Are Robots About To Be More Stylish Than You?

 

Seriously, though; are they? Big tech is clamoring to apply machine learning to everything, even turning objects as benign as the salt shaker into a computer. Internetting things that don’t need to be internetted aside, what happens when something as intimate and creative as personal style rests in the cross hairs?

Getting dressed can be stressful. We’ve all been to that place where we feel lost when putting together an outfit, especially for high-stakes events like interviews or meeting your partner’s parents. This is a pain point that companies like Amazon (with their Echo Look smart speaker/hands-free camera) and StitchFix are working to alleviate by enlisting the help of machine learning.

Think of it as sort of the Stacy London of algorithms. Lines of code (combined with some human stylists for guidance) dressing us in inoffensive, flattering sweater sets  that become increasingly attuned to your personal taste over time. All of this is built on continuous streams of data gathered from the user and what passes for chic in the world of fashion. Convenient, non? 

StitchFix’s single-use algorithm aside, the invasive nature of personal assistants like Alexa pose a pretty apparent privacy issue. Not only do consumers sometimes report Alexa turning on randomly—a potentially more dangerous prospect now that she has an eye—but there are also questions around Amazon’s intent as a company. In a February 2017 interview published by Billboard between Stephen Witt and Amazon CEO Jeff Bezos, the idea of Alexa as an in-home “cash register” was posed. Bezos waved the notion away, stating that “Alexa is primarily about identifying tasks in the household that would be improved by voice.” But with a recently filed patent for a fully automated “on-demand” apparel factory under Amazon’s ever expanding corporate belt, the idea of Alexa’s true purpose being anything beyond a personal cash register seems unclear.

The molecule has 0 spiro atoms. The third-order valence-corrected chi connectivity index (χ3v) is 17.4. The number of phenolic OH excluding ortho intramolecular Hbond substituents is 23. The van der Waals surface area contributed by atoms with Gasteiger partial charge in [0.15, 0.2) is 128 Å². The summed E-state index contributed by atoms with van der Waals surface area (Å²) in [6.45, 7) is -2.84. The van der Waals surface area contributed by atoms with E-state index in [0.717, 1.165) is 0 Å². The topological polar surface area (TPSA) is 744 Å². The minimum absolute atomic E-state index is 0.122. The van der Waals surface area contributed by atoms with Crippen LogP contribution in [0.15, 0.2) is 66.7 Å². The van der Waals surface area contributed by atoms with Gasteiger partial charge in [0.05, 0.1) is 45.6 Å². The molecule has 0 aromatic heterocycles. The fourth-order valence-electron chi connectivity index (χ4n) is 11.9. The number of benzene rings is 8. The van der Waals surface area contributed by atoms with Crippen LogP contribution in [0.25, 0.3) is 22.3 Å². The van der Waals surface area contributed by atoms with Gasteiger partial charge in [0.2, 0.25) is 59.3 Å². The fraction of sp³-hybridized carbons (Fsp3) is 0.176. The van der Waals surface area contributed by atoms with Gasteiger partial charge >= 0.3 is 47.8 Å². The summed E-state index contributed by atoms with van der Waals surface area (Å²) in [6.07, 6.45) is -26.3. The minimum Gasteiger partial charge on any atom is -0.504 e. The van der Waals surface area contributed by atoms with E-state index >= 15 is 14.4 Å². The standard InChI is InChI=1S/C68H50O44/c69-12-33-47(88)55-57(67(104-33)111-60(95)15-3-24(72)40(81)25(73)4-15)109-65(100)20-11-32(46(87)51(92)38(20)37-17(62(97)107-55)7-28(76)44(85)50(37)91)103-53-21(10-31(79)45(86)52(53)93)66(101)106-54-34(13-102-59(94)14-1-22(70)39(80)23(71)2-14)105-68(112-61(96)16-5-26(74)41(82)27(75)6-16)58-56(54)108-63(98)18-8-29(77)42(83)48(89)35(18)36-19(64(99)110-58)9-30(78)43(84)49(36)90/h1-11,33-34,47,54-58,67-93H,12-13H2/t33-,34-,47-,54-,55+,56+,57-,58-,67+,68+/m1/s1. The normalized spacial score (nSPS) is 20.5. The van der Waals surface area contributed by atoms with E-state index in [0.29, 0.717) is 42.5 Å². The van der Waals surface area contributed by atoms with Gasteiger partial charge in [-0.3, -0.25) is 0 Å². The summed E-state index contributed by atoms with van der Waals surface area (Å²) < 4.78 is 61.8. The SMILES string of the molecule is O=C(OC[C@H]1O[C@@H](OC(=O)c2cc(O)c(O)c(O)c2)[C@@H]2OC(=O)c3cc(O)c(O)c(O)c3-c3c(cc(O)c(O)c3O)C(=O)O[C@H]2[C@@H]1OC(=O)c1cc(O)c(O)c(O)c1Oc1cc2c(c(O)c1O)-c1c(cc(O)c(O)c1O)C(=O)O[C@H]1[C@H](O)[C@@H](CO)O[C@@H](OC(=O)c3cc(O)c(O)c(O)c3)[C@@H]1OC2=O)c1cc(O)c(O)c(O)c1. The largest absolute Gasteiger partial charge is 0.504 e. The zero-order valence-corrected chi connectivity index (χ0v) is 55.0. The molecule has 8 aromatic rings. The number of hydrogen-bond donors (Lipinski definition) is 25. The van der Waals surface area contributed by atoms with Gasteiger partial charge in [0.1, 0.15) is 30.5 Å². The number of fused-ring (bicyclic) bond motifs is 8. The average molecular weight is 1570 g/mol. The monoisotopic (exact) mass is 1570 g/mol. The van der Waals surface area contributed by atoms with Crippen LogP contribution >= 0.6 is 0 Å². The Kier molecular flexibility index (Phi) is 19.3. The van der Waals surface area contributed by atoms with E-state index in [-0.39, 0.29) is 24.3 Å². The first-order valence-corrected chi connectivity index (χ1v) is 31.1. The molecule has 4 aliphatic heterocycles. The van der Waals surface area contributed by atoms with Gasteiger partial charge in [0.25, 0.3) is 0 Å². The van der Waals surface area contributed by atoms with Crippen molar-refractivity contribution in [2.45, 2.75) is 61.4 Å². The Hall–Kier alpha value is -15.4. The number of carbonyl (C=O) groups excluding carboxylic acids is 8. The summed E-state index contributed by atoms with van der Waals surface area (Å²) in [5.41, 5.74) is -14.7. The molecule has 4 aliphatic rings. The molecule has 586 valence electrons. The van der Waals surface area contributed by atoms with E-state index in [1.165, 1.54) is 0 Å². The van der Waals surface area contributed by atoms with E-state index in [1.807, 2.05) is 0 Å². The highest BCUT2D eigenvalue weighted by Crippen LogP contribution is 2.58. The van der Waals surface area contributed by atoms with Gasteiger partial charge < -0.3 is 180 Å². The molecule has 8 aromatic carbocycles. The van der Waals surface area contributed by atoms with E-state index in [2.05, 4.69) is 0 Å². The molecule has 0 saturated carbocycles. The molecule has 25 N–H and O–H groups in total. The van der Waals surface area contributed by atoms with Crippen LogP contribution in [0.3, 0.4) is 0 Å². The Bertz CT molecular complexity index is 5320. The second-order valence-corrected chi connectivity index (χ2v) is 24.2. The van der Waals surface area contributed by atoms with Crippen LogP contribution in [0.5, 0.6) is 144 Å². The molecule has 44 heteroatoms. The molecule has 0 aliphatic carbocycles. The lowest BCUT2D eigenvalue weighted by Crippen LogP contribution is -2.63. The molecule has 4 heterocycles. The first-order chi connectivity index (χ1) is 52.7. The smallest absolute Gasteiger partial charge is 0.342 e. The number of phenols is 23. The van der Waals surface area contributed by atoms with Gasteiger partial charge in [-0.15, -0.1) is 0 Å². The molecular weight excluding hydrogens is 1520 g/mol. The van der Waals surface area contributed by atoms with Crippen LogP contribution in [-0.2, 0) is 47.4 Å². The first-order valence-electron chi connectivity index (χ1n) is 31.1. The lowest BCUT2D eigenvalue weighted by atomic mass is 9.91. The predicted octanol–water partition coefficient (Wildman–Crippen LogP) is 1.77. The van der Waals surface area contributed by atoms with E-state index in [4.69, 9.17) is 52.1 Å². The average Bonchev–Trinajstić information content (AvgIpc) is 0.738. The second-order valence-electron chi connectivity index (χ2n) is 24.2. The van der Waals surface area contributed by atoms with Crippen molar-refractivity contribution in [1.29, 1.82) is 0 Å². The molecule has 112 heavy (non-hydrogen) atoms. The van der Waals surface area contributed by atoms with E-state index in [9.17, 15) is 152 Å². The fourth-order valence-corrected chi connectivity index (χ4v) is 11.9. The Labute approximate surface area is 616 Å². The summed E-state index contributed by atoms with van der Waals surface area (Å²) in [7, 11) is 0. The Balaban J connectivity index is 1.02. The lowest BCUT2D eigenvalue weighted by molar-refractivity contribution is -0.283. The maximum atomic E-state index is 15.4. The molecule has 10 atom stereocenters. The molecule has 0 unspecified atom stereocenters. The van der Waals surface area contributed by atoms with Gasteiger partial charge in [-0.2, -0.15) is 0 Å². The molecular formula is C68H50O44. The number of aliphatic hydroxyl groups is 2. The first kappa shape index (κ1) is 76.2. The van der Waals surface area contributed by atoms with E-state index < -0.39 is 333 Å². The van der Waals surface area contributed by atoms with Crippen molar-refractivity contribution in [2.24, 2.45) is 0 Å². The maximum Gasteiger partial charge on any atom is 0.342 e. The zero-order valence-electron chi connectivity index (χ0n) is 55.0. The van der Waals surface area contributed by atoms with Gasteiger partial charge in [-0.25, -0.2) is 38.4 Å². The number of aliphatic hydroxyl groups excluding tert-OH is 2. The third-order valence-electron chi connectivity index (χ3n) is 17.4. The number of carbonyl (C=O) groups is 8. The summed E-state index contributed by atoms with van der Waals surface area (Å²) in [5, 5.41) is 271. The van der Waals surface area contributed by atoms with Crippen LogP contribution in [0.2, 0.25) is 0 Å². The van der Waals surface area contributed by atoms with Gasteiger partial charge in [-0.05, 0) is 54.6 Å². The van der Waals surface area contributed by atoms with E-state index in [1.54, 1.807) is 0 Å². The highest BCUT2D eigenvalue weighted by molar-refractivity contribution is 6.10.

This level of invasive marketing and loss of privacy presents as a lot to hand over for the luxury of an extra 15 minutes, and in the case of Echo, a hands-free Boomerang of your #OOTD. Perhaps privacy doesn’t mean anything to anyone anymore. As the tin-foil hat wearers among us decry, we already walk around with smartphones in our pockets and publish our lives on social media. If privacy is a distant memory at this point, what is our next unintentional sacrifice? Probably every day bouts of human creativity.

 When you intentionally style yourself, you have to use some amount of creative thought in the process. Studies have shown that intentional dress can actually imbue your whole day with a more expansive level of creative thought. By removing those tiny moments of individual imagination, you are removing what for many people is an important statement of pure self-expression and a potentially beneficial element in expansive creativity.

Benefits in the office aside, dressing oneself is so intensely personal. A good outfit, in one’s own estimation, can imbue a person with all the confidence of an early 2000s Paris Hilton. In my own highly experimental sartorial journey, some of my favorite outfits were the ones that just made me laugh. With their volume, color clashing, overt ridiculousness. They weren’t flattering, and they certainly weren’t vetted for likeability by a machine.

The excitement surrounding this emerging technology is palpable. And it’s generating a lot of what time will deem useless products. But in the wake of all this hype, I would hope that we as humans would take concerted steps not to lose every aspect of our humanity to the god of mechanized convenience. The creative thought process, even on an action as seemingly inconsequential a level as picking out your own outfit, doesn’t need to be given over to Silicon Valley’s quest towards efficiency.

We’ve already let so much of our privacy and personal effort slip away at this point; let’s not give away the small moments of human creativity, too. Though with mechanized stylists already on the market, maybe all we can hope for is that our robotic assistants don’t eventually turn into a super judgey, hyper chic version of Skynet. Because as someone who has made more than her fair share of questionable sartorial decisions, I don’t need critiques coming from my appliances, too.

-Rachel Siemens